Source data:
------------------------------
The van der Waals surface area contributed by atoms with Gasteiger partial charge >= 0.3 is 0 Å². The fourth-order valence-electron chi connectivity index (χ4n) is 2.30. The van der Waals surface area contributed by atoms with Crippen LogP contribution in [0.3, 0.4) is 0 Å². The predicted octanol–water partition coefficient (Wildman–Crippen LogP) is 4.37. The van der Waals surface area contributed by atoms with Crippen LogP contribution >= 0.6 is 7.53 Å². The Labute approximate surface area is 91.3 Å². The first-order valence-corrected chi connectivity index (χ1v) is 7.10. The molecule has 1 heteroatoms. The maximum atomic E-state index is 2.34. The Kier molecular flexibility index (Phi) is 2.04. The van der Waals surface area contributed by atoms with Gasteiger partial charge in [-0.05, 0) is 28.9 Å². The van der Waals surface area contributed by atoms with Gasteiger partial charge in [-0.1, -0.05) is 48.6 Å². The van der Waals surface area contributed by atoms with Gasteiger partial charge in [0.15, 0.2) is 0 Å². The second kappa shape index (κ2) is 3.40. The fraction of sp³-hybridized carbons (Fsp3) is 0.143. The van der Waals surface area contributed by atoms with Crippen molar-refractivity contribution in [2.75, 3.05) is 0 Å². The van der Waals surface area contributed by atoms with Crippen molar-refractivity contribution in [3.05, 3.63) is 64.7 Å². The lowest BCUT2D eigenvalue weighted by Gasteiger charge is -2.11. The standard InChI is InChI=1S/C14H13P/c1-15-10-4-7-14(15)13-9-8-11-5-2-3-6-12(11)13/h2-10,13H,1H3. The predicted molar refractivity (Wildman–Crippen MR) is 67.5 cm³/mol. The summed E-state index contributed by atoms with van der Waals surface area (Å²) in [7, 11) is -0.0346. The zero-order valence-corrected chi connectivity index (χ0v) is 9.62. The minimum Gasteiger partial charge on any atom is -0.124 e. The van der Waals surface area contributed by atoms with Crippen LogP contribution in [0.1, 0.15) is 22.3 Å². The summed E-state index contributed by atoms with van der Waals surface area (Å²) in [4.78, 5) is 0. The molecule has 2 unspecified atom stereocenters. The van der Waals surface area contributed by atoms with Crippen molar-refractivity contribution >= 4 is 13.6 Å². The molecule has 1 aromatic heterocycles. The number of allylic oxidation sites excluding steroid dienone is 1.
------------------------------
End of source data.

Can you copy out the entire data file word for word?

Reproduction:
The van der Waals surface area contributed by atoms with Gasteiger partial charge >= 0.3 is 0 Å². The fourth-order valence-electron chi connectivity index (χ4n) is 2.30. The van der Waals surface area contributed by atoms with Crippen LogP contribution in [0.3, 0.4) is 0 Å². The predicted octanol–water partition coefficient (Wildman–Crippen LogP) is 4.37. The van der Waals surface area contributed by atoms with Crippen LogP contribution >= 0.6 is 7.53 Å². The Labute approximate surface area is 91.3 Å². The first-order valence-corrected chi connectivity index (χ1v) is 7.10. The molecule has 1 heteroatoms. The maximum atomic E-state index is 2.34. The Kier molecular flexibility index (Phi) is 2.04. The van der Waals surface area contributed by atoms with Gasteiger partial charge in [-0.05, 0) is 28.9 Å². The van der Waals surface area contributed by atoms with Gasteiger partial charge in [-0.1, -0.05) is 48.6 Å². The van der Waals surface area contributed by atoms with Gasteiger partial charge in [0.15, 0.2) is 0 Å². The second kappa shape index (κ2) is 3.40. The fraction of sp³-hybridized carbons (Fsp3) is 0.143. The van der Waals surface area contributed by atoms with Crippen molar-refractivity contribution in [2.75, 3.05) is 0 Å². The van der Waals surface area contributed by atoms with Crippen molar-refractivity contribution in [3.05, 3.63) is 64.7 Å². The lowest BCUT2D eigenvalue weighted by Gasteiger charge is -2.11. The standard InChI is InChI=1S/C14H13P/c1-15-10-4-7-14(15)13-9-8-11-5-2-3-6-12(11)13/h2-10,13H,1H3. The predicted molar refractivity (Wildman–Crippen MR) is 67.5 cm³/mol. The summed E-state index contributed by atoms with van der Waals surface area (Å²) in [7, 11) is -0.0346. The zero-order valence-corrected chi connectivity index (χ0v) is 9.62. The minimum Gasteiger partial charge on any atom is -0.124 e. The van der Waals surface area contributed by atoms with Crippen LogP contribution in [0.1, 0.15) is 22.3 Å². The summed E-state index contributed by atoms with van der Waals surface area (Å²) in [4.78, 5) is 0. The molecule has 2 unspecified atom stereocenters. The van der Waals surface area contributed by atoms with Crippen molar-refractivity contribution >= 4 is 13.6 Å². The molecule has 1 aromatic heterocycles. The number of allylic oxidation sites excluding steroid dienone is 1.